We’ve listened in full again to Sarah’s interview on Jan 23. It was introduced as follows: “Israel has just approved 566 new homes for building in East Jerusalem, saying “Now we can finally build”.

The flourishing discussed was in the light of new relations with the US, which is giving Israel new confidence to continue with settlement plans.

Q1″Are we going to see more settlement building, now that President Obama is gone?”

Q2 “Does the building of these homes make peace less likely?”

Tzipi [sic] explains that Israel disengaging has caused more extremism and that flourishing only happens when the settlements are occupied.

Sarah offers a counterpoint – that not everyone flourishes in these circumstances, which Tzipi doesn’t actually challenge or object to.

Q3 “Is the idea of a two state solution now dead?”

Q4 “The arrival of President Trump – is it a game-changer?”

With the above in mind, we can’t agree that the discussion was about democracy flourishing, but rather on the building of new settlements in the light of a new US administration.

Sarah’s interjections were justified, in ensuring that both sides of the story were heard by listeners. The ‘Today’ audience expect firm but fair holding to account, whoever is in the guest seat.

We would take the same approach with people on either side of a debate – we realise you beg to differ here, but we’re confident the inclusion of alternative angles improves the context of an interview, rather than taking away from it.

A challenge offers a guest the opportunity to clarify their position, or reject a point with evidence of their own.

Ms Hotoveley, however, did not take issue with the suggestion that Palestinians were not flourishing as a result of the settlements.”

Not for the first time we see that the BBC is apparently of the opinion that an Israeli giving an interview to the corporation (often in a second or third language) is responsible for refuting any content which might breach BBC editorial guidelines on accuracy and impartiality and that his or her failure to do so absolves the BBC from any responsibility to correct or qualify statements, slurs claims which may mislead audiences. 

Related Articles:

The bizarre basis for the BBC’s rejection of an appeal

Following complaint, BBC Arabic corrects partisan terminology

Readers may recall that on January 2nd the BBC Arabic website published a report on the death of Hilarion Capucci which included less than impartial terminology.bbc-arabic-capucci-art

“In the article’s second paragraph Jerusalem as a whole is described as “the occupied city of Jerusalem” and readers are told that Capucci “was arrested by the Israeli occupation forces on charges of supporting the Palestinian resistance…”. [emphasis added]”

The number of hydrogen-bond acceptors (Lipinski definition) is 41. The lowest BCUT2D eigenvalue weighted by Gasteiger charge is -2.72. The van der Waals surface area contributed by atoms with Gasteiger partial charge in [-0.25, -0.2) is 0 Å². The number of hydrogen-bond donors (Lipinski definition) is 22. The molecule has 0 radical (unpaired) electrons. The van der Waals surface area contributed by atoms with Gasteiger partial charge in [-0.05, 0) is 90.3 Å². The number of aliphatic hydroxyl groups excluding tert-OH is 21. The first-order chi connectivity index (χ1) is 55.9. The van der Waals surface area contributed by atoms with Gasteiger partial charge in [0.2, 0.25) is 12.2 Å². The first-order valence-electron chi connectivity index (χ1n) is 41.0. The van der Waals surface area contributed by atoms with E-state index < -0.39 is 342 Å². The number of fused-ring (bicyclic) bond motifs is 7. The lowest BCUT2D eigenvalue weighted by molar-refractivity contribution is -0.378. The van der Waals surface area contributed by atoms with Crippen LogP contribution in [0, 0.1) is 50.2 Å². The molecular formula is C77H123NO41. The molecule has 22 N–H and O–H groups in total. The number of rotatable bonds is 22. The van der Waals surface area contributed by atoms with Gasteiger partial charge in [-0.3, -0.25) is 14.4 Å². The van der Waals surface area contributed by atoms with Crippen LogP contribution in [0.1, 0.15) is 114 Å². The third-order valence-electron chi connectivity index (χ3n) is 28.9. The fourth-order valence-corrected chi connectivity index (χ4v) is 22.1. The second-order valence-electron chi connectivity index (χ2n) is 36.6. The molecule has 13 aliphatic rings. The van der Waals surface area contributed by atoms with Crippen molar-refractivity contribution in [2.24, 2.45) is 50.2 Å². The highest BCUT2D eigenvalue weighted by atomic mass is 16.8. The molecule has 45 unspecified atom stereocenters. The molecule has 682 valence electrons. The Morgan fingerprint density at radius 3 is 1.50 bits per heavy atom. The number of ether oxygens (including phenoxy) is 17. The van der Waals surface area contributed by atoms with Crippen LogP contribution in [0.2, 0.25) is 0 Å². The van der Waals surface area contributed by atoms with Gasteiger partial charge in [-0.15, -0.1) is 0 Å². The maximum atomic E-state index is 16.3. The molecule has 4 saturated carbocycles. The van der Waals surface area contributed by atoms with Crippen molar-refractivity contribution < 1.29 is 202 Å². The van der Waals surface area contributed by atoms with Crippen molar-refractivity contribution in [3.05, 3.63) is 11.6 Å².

BBC Watch wrote to BBC Arabic on the subject but did not receive a reply. We therefore submitted a complaint which has been upheld.

“Thank you for getting in touch and your complaint about an article published on the BBC Arabic Service website. I forwarded your comments to one of the editors in the Service, Mohamed Yehia. Below is his reply…   […] 

Thank you for your message. After looking into your complaint and reviewing the piece it referred to on our website, the BBC Arabic Service has decided to uphold all three points mentioned in the complaint regarding the language used to describe Jerusalem, the Israeli military and the PLO. We have made the necessary changes to bring the text in line with our editorial guidelines. We apologise for this editorial mistake which we take very seriously and will be addressing it formally with the journalist responsible for publishing the article.

Mohamed Yehia

Editor, BBC Arabic Service

I hope the above apology and correction of the article allays the concerns you have raised.”

The corrected article now reads:

“Capucci was born in the Syrian city of Aleppo in 1922 and was appointed bishop of the Roman Catholic Church in the city of Jerusalem in 1965, and in 1974 he was arrested by Israeli security forces on charges of smuggling weapons from Beirut to the benefit of the Palestinian Liberation Organization in his own car.”

However, no footnote has been added to inform readers of the correction and it does not appear on the BBC’s page of “significant corrections“.

BBC corrects ‘angel of peace’ claim after two complaints

Last month we noted that a BBC News website article promoted inaccurate information which the BBC itself had already clarified twenty months earlier.